Monday, February 6, 2023
Carney & Sharfman: Whither Judicial Valuation?
I teach a unit on the legal aspects of valuation in my Corporate Finance planning and drafting seminar every year. I have often been able to secure as a guest speaker on one day during that unit a friend of mine who is a seasoned valuation expert (and was the expert whose opinion carried the day in the most recent Tennessee Supreme Court case on valuation in an M&A context).
There is a relatively large body of academic literature on appraisal (a/k/a dissenters') rights and, more generally, the history of valuation law and practices in the M&A context. In the Business Associations textbook of which I am a coauthor, I excerpt from Mary Siegel's 1995 article, Back to the Future: Appraisal Rights in the Twenty-First Century (32 Harv. J. on Legis. 79). Her 2011 follow-on article, An Appraisal of the Model Business Corporation Act's Appraisal Rights Provisions (74 Law & Contemp. Probs 231 (2011)), also is a good read on appraisal rights history. Other legal academics who have dipped their toes into these waters include George Geis, Bayless Manning, Brian JM Quinn, Randall Thomas, and Barry Wertheimer (who is no longer a law professor), and many more.
I am excited to report that there is a new kid (really, two coauthor new kids) on the block. Bill Carney has coauthored a new article on appraisal rights with Keith Sharfman entitled: The Exit Theory of Judicial Appraisal (28 Fordham J. Corp. & Fin. L 1 (2023)). The SSRN abstract follows.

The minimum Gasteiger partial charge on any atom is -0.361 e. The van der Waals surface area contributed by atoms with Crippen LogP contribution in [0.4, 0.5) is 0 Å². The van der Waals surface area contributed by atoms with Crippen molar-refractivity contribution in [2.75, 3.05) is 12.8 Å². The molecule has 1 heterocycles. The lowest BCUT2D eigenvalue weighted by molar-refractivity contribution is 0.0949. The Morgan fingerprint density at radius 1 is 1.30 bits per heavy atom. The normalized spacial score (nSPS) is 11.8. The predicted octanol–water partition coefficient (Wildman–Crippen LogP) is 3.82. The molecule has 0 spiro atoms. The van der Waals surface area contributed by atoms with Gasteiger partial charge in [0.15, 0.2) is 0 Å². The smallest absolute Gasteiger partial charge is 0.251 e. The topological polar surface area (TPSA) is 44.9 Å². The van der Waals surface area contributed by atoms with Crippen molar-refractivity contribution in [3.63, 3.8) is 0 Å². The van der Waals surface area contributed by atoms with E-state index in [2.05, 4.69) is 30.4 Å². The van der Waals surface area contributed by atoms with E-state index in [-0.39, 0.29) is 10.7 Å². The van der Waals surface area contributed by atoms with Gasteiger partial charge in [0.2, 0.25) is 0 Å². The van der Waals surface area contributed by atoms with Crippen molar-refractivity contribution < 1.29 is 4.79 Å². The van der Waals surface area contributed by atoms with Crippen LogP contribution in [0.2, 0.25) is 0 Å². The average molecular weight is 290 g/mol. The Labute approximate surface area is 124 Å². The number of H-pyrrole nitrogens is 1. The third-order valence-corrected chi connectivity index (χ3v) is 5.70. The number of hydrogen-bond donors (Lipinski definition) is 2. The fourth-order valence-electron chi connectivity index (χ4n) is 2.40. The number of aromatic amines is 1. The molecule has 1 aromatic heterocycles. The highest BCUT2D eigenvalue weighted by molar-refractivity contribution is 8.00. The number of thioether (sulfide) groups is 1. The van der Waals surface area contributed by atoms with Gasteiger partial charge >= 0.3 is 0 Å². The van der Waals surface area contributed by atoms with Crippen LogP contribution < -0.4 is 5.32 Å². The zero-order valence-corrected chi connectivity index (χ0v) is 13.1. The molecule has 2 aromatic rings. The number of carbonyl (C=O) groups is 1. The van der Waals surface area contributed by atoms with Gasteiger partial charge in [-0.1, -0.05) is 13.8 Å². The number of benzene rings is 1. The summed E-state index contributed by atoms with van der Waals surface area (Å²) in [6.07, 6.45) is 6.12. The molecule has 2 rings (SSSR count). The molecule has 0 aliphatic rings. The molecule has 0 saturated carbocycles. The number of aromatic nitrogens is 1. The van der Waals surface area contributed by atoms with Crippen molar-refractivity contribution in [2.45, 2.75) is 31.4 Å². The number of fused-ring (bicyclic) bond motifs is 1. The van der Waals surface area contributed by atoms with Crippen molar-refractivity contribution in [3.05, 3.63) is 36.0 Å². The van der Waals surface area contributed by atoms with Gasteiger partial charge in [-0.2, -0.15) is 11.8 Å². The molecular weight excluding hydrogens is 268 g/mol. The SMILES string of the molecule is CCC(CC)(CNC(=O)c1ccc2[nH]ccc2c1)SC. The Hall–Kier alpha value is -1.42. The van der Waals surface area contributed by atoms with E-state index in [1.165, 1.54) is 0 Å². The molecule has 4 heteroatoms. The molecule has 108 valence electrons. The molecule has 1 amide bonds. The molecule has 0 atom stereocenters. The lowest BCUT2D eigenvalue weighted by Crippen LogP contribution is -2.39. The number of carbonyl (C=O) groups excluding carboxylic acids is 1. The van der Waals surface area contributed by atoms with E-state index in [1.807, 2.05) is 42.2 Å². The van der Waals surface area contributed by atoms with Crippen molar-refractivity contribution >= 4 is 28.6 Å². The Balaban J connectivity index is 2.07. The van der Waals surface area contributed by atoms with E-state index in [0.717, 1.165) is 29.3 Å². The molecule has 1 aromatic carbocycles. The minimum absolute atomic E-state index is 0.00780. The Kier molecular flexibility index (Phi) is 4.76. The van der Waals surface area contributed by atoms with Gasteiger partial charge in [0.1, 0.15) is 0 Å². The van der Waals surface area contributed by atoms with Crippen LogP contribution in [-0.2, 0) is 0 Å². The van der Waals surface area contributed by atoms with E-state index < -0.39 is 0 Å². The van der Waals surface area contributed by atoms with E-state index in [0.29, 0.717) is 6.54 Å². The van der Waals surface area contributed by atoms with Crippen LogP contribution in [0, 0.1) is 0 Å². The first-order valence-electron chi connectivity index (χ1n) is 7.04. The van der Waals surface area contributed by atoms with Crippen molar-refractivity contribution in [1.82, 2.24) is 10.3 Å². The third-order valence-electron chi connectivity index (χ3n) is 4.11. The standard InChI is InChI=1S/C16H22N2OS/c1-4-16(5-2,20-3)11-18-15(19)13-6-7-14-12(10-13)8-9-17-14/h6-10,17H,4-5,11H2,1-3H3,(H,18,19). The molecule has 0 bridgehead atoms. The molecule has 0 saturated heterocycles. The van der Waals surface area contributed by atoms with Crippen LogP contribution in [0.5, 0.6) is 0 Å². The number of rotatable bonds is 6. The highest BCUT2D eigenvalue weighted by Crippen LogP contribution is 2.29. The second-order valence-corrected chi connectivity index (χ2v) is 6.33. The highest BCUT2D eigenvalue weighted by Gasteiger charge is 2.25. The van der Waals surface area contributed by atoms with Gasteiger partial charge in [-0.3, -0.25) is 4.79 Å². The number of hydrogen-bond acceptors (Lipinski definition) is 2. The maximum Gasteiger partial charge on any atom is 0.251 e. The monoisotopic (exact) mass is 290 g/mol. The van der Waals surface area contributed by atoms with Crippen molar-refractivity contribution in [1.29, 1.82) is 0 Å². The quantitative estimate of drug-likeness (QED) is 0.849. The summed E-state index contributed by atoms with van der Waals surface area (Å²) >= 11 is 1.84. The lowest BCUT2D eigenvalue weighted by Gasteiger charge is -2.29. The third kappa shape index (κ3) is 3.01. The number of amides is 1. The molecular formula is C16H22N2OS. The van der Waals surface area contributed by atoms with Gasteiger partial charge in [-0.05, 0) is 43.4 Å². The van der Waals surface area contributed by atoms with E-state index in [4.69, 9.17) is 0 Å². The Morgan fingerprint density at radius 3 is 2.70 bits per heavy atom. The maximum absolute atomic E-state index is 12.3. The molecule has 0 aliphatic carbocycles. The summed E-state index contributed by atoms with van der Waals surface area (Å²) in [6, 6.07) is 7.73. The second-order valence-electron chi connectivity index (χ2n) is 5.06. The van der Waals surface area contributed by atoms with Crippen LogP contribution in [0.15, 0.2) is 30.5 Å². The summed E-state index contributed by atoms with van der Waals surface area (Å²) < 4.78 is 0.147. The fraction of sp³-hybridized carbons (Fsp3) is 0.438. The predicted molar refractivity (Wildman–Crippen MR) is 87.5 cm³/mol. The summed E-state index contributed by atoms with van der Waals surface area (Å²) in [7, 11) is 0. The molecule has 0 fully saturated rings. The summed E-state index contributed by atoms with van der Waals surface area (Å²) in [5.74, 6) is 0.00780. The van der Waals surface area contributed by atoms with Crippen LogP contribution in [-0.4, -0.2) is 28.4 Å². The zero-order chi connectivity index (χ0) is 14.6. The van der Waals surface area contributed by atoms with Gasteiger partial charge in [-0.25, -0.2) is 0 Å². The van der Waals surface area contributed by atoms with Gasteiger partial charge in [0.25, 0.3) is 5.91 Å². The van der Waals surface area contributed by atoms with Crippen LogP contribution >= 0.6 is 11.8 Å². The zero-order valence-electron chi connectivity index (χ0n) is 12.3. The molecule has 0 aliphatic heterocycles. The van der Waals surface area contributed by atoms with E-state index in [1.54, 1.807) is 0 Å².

For many years, we and other commentators have observed the problem with allowing judges wide discretion to fashion appraisal awards to dissenting shareholders on the basis of widely divergent, expert valuation evidence submitted by the litigating parties. The results of this discretionary approach to valuation have been to make appraisal litigation less predictable and therefore more costly and likely. While this has been beneficial to professionals who profit from corporate valuation litigation, it has been harmful to shareholders, making deals costlier and less likely to complete.
In this Article, we propose to end the problem of discretionary judicial valuation by tracing the origins of the appraisal remedy and demonstrating that its true purpose has always been to protect the exit rights of minority shareholders when a cash exit is otherwise unavailable, and not to judge the value of the deal. So understood, judicial appraisal should not be a remedy for dissenting shareholders when a market exit or equivalent protection is otherwise available.
While such reform would be costly to valuation litigation professionals, their loss would be more than offset by the benefit of such reforms to shareholders involved in future corporate transactions. Shareholders presently have adequate protections, both from private arrangements and legal doctrines involving fiduciary duties.
I am grateful that Bill passed a copy of the article along to me yesterday. This is a topic that generates significant interest in a variety of business law courses that I teach/have taught (including, in addition to Corporate Finance, Advanced Business Associations, Business Associations, and Mergers & Acquisitions). Students love puzzling through the issues, asking, e.g.:
- Why do appraisal rights exist?
- Why do we not see many reported appraisal rights opinions?
- How do planners and drafter address the existence of appraisal rights in practice?
Based on a quick peek at the table of contents of Bill's and Keith's article, I sense their work will offer the reader some answers to these and other related questions.